By BETHANY BLANKLEY
THE CENTER SQUARE CONTRIBUTOR
(The Center Square) — Florida’s commitment to liberty, conservative governance, economic opportunity, and a focus on “facts and not fear,” has helped it emerge as one of the fastest recovering states in the nation, Gov. Ron DeSantis, a Republican often at odds with the Biden administration, says.
While other states are struggling with higher unemployment, supply chain interruptions, and economic decline, Gov. DeSantis said his new budget puts “freedom first.”
“In Florida, we have put Freedom First – protecting Floridians’ freedom to earn a living, to operate businesses and to choose educational options tailored for their children,” Gov. DeSantis said when announcing the budget. “As a result of our commitment to freedom, Florida’s economy continues to thrive, and Floridians are better able to provide for their families. This budget puts Floridians and their freedoms first, keeps taxes low, and addresses key priorities — all while maintaining record budget reserves.”
“Despite dire projections two years ago, the Florida economy has flourished,” the budget summary states. State revenues exceeded pre-pandemic estimates by more than $3 billion over fiscal years 2020-21 and 2021-22, and its AAA stable bond rating has also remained the same.
The governor’s proposed Fiscal Year 2022-23 budget totals $99.7 billion, with the General Revenue portion totaling $37 billion and the state’s total reserves totaling $15.3 billion.
The budget includes four tax holidays and proposes eliminating the $25 fee the state charges to obtain a Florida ID card.
Over the last few years especially, Florida remains a top destination for Americans relocating from higher-taxed blue states. Its per capita state tax collection of $2,086, the lowest among all states, and no personal income tax remain key factors for those relocating.
The $1.172 billion tax cut package includes four tax holidays: a fuel tax holiday, a seven-day Freedom Week sales tax holiday, a 10-day back-to-school sales tax holiday and a 10-day Disaster Preparedness sales tax holiday.
The proposed fuel tax holiday is expected to save Florida families $1 billion by reducing the tax on motor fuel by 25 cents a gallon in an effort to offset rising gas prices.
The proposed seven-day Freedom Week sales tax holiday is expected to save Florida families $57.4 million, according to the proposal. During the tax holiday, Floridians wouldn’t have to pay taxes on tickets for events, museums, the arts and certain outdoor recreational purchases up to a certain amount under the plan.
The proposed 10-day Back-to-School sales tax holiday is projected to save Florida families $72.9 million, according to the proposal. The tax holiday covers clothing up to $60, school supplies up to $15, and the first $1,000 of personal computers and related accessories.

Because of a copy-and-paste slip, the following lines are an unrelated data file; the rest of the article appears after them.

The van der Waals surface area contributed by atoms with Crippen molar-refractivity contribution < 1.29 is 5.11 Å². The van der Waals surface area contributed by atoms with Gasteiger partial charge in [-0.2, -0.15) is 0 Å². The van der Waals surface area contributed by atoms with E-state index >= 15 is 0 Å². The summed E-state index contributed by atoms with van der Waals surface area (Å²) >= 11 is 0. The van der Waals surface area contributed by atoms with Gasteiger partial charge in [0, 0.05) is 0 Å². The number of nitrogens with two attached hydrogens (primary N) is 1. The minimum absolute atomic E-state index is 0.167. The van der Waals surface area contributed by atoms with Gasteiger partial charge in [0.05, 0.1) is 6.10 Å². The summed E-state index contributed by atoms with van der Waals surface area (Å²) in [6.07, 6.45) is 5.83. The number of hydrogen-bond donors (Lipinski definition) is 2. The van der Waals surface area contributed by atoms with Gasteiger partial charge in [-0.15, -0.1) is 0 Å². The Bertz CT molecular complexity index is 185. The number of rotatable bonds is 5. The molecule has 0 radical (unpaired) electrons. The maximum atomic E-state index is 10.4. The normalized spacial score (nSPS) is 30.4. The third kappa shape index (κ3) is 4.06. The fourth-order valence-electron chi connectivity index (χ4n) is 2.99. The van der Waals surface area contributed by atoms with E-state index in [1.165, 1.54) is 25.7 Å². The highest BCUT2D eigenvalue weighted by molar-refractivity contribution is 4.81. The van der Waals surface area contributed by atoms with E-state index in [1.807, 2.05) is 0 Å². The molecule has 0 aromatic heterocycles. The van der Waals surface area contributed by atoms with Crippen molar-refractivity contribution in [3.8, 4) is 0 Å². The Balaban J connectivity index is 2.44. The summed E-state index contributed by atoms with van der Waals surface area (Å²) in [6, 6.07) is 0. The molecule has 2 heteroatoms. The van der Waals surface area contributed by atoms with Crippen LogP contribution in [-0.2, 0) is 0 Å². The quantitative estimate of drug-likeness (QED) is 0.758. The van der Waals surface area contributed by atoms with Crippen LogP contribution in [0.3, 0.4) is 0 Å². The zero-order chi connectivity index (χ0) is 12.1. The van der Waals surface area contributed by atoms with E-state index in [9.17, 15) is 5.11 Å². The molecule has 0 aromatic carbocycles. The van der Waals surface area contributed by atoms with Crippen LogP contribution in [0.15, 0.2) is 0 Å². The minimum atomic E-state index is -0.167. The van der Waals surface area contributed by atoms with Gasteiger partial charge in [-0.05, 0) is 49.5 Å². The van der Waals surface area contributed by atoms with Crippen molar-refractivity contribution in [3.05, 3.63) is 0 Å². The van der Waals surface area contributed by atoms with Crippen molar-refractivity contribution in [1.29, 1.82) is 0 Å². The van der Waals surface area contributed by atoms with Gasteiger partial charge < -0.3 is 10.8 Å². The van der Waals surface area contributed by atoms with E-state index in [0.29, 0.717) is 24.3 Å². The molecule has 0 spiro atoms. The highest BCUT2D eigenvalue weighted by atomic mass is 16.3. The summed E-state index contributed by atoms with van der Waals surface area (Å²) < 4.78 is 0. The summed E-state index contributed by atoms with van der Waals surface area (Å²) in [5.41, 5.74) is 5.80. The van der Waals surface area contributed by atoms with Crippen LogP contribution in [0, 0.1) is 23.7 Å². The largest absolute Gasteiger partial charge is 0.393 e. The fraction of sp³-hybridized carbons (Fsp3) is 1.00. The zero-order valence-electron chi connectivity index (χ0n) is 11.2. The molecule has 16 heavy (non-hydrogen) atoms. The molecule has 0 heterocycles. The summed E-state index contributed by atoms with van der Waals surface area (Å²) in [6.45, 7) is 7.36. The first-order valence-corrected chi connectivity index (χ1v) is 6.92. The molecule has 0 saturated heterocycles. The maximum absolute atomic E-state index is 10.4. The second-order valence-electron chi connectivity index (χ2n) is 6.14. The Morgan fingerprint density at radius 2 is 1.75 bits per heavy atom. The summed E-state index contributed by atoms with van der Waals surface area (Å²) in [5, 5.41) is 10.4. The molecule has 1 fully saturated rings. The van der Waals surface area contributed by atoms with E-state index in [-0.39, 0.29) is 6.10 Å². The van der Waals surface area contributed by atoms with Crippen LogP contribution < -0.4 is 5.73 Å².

The proposed 10-day Disaster Preparedness sales tax holiday also will save Florida families $11 million, the budget summary states. It covers disaster-related items like generators costing $1,000 or less.
The budget also proposes permanently eliminating the $25 fee the state charges to obtain a Florida ID Card, which is expected to save Florida families $14.7 million. The budget maintains local tax collector revenue by redistributing a portion of the Class E driver license fees, according to the plan.
Democratic Florida Reps. Angie Nixon, Michele Rayner, Carlos Guillermo Smith and Anna V. Eskamani argued that the budget doesn’t go far enough to fund public education, affordable housing, social services and other priorities, The Floridian reported.
“The Governor’s budget proposes a few long-standing Democratic demands, but it’s not enough,” Ms. Nixon said, according to the publication.
However, according to a recent CATO Institute “Freedom in the 50 States” report, Florida leads the U.S. with the best overall fiscal policy and is the most economically free state.
Florida ranks first in the nation for its fiscal policy due to its low tax burden, low government debt, a higher ratio of private employment to government employment, and fiscal decentralization related to taxation policies.
While residents in other states are suffering from ongoing lockdowns and restrictions, “Floridians are back to work, back to school, and back to living life with their loved ones,” the governor’s office says. Pointing to last month’s job growth rate, which was six times faster than the nation’s, Gov. DeSantis argues his policies are working and benefiting Floridians.
“Our job growth rate is six times faster than the rest of the nation because we’ve worked hard to keep Florida open and protect the jobs of individual Floridians,” Gov. DeSantis said when announcing November workforce data published by the Florida Department of Economic Opportunity. “Because we have protected their livelihoods, Floridians are confident in finding work and operating their own businesses. We will continue to focus on our state’s foundation of freedom to ensure that Florida remains a leader in economic growth and Floridians are able to succeed.”
In total, Florida has gained 1,162,700 private sector jobs since April 2020, the department reports, representing “93.5% of jobs lost during the pandemic that have been recovered.”
“Florida continues to see significant increases in (its) labor force, growing by 607,000 over the year as more Floridians are confident in returning to the labor force,” the agency adds.